News | PSR Researcher Chun-Hsing Ho Identifies Cost-Effective Sensor Technology for Pavement Deterioration and Distress

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Deteriorating roads, distressed pavement, and an abundance of road obstacles like potholes can create detrimental consequences for local communities, drivers, and pedestrians. The need for consistent city maintenance of roads remains a constant fiscal challenge. The traditional method for monitoring road conditions is time and labor intensive: vehicles with monitoring equipment are periodically driven along each road. Automated technologies can be utilized to aid in the detection of pavement distress, which may lessen long-term costs. Specifically, automated tech simplifies methods of monitoring road quality and streamlines data collection by reducing the need for extensive human labor or costs. However, despite the necessity of automated systems in monitoring road quality, current methods are often implemented inconsistently by highway agencies, who may not use uniform methods of data collection. High initial cost and investment in the required software serves as a significant barrier. Feasibility and efficacy of cost-effective vibration and sensor models is thus a high priority for monitoring road conditions to create an alternative to the existing outdated and limited technology.

To compare the efficacy of cost-effective models, a team of researchers funded by the Pacific Southwest Region University Transportation Center (PSR) studies pavement distress assessment methods. The research team included Northern Arizona University (NAU) Associate Professor of Civil Engineering, Construction Management, and Environmental Engineering Chun-Hsing Ho; Graduate Research Assistant Dada Zhang; Graduate Research Assistant Jaiwei Gao; Associate Professor at the School of Informatics, Computing, and Cyber Systems Marco Gerosa; and Professor at the School of Informatics, Computing, and Cyber Systems Bertrand Cambou. In the PSR-funded project, Development of Cost-Effective Sensing Systems and Analytics (CeSSA) to Monitor Roadway Conditions and Mobility Safety, the researchers sought to identify computing models capable of predicting distress, study the most efficient placement of vehicle sensor loggers, and develop affordable government and community tools to determine road quality and provide needed repairs.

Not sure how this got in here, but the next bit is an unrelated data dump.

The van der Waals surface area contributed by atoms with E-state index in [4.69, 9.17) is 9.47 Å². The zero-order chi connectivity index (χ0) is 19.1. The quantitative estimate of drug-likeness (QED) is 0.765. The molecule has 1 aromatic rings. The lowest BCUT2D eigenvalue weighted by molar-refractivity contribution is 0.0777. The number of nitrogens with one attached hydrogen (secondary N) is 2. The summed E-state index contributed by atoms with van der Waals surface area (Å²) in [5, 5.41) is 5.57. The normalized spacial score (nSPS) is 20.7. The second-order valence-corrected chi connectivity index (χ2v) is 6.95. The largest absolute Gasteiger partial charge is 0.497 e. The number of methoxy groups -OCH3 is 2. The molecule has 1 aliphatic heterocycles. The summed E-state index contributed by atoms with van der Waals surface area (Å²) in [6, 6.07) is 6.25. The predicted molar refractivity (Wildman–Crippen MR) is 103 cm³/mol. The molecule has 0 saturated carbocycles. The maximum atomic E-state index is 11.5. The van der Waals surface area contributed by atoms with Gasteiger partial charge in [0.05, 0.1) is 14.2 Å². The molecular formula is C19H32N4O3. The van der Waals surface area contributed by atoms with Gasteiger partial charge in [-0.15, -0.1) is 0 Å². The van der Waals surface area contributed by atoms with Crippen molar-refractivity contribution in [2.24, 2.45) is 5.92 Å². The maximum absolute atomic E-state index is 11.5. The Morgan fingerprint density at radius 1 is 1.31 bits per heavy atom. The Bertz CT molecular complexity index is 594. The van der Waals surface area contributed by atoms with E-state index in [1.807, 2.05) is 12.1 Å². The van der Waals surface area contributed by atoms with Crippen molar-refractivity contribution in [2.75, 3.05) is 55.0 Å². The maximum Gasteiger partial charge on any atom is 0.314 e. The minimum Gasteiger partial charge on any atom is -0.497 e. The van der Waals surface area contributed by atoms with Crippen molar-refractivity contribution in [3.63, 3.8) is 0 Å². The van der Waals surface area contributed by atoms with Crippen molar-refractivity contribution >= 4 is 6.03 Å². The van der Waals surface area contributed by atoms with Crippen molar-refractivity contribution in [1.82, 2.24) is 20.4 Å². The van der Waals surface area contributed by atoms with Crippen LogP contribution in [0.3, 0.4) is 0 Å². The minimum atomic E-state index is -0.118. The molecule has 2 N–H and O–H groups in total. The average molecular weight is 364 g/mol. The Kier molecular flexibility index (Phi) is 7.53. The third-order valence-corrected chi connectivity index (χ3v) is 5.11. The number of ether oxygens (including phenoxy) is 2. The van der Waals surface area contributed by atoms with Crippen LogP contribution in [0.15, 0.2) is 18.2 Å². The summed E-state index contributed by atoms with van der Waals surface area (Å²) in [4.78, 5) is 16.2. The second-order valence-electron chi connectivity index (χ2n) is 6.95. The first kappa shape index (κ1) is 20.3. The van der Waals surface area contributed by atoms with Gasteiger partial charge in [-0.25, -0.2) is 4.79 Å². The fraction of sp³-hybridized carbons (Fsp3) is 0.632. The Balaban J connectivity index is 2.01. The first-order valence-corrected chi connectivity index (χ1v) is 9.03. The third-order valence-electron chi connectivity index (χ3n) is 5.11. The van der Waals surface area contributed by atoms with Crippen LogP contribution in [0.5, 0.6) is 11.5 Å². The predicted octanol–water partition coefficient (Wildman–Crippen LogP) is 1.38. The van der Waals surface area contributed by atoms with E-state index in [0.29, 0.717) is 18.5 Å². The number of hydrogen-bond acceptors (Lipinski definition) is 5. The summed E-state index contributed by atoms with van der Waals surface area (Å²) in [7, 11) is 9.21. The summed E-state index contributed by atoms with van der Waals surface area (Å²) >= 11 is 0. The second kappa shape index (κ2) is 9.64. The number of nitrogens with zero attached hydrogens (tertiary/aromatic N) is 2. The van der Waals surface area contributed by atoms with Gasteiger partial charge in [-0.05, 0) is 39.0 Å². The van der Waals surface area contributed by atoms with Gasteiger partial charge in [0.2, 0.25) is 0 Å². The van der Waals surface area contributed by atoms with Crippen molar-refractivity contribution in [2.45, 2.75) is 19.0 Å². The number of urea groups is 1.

The study used data from a previous 2017-2018 study on Phoenix’s I-10 highway, which includes data on pavement vibration and temperature, as well as how each of the vehicle and iPhone-based sensors performed in comparison to the others. The data were used to conduct a test of four distinct machine learning models including Random Forest (RF), Neural Network (NN) Logistic Regression (LR), and Support Vector Machine (SVM), using a scale of good/fair/poor to scale pavement condition. In addition to testing the four models, the researchers also analyzed the effect of temperature on pavement distress and the most effective location of sensors.

The study yielded several significant results. The team concluded that the RF (Random Forest) algorithm has the highest efficacy and overall accuracy compared to the other models. Overall, they found that CeSSA technology is sufficiently able to determine vibration patterns and distress. Other observed results included the positive correlation between temperature and pavement distress, where higher temperatures are associated with a greater extent of distress. The final data set for the project may be found at

Road quality and pavement stress continue to be significant issues in transportation infrastructure. According to a 2016 research report by TRIP, a transportation research organization, approximately 32% of the country’s roads in major urban areas are in poor condition, with just 28% being considered “good.” The substandard quality costs drivers using these roads close to $112 billion annually in repairs and maintenance costs, impacts that are exacerbated by increasing road usage rates as more vehicles utilize the road. The recent research contribution by Ho, Zhang, Gao, Gerosa, and Cambou provides important information on the efficacy of new cost-effective sensors for road quality management, which may prove to be an integral part of developing more efficient and consistent road repair systems in the future.